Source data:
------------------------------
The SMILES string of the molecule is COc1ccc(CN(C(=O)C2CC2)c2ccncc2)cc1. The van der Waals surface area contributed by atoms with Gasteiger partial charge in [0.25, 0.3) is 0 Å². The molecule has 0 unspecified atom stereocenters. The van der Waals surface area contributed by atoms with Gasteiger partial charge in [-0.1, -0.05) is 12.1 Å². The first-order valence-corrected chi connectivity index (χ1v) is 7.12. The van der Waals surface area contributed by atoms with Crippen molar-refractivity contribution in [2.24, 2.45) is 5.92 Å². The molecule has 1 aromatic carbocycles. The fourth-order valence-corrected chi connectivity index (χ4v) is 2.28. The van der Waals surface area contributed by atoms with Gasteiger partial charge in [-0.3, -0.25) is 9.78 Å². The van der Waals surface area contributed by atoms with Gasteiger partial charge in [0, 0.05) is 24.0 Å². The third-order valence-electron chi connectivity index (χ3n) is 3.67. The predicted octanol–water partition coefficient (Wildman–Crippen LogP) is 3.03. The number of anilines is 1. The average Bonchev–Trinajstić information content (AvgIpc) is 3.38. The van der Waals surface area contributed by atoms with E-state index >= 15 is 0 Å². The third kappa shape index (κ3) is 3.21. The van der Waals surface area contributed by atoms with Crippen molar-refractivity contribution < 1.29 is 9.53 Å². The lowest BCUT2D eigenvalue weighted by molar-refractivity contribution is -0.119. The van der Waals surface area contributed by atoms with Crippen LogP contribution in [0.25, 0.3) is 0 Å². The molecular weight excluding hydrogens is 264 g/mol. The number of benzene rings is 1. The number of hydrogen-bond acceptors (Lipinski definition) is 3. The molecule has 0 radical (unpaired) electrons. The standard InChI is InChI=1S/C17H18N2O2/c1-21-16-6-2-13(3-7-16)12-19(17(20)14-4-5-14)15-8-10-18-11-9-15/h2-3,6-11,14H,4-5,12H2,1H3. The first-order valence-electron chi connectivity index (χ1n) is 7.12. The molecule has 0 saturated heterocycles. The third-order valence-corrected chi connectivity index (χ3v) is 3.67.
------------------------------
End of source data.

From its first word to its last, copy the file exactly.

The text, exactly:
The SMILES string of the molecule is COc1ccc(CN(C(=O)C2CC2)c2ccncc2)cc1. The van der Waals surface area contributed by atoms with Gasteiger partial charge in [0.25, 0.3) is 0 Å². The molecule has 0 unspecified atom stereocenters. The van der Waals surface area contributed by atoms with Gasteiger partial charge in [-0.1, -0.05) is 12.1 Å². The first-order valence-corrected chi connectivity index (χ1v) is 7.12. The van der Waals surface area contributed by atoms with Crippen molar-refractivity contribution in [2.24, 2.45) is 5.92 Å². The molecule has 1 aromatic carbocycles. The fourth-order valence-corrected chi connectivity index (χ4v) is 2.28. The van der Waals surface area contributed by atoms with Gasteiger partial charge in [-0.3, -0.25) is 9.78 Å². The van der Waals surface area contributed by atoms with Gasteiger partial charge in [0, 0.05) is 24.0 Å². The third-order valence-electron chi connectivity index (χ3n) is 3.67. The predicted octanol–water partition coefficient (Wildman–Crippen LogP) is 3.03. The number of anilines is 1. The average Bonchev–Trinajstić information content (AvgIpc) is 3.38. The van der Waals surface area contributed by atoms with E-state index >= 15 is 0 Å². The third kappa shape index (κ3) is 3.21. The van der Waals surface area contributed by atoms with Crippen molar-refractivity contribution < 1.29 is 9.53 Å². The lowest BCUT2D eigenvalue weighted by molar-refractivity contribution is -0.119. The van der Waals surface area contributed by atoms with Crippen LogP contribution in [0.25, 0.3) is 0 Å². The molecular weight excluding hydrogens is 264 g/mol. The number of benzene rings is 1. The number of hydrogen-bond acceptors (Lipinski definition) is 3. The molecule has 0 radical (unpaired) electrons. The standard InChI is InChI=1S/C17H18N2O2/c1-21-16-6-2-13(3-7-16)12-19(17(20)14-4-5-14)15-8-10-18-11-9-15/h2-3,6-11,14H,4-5,12H2,1H3. The first-order valence-electron chi connectivity index (χ1n) is 7.12. The molecule has 0 saturated heterocycles. The third-order valence-corrected chi connectivity index (χ3v) is 3.67.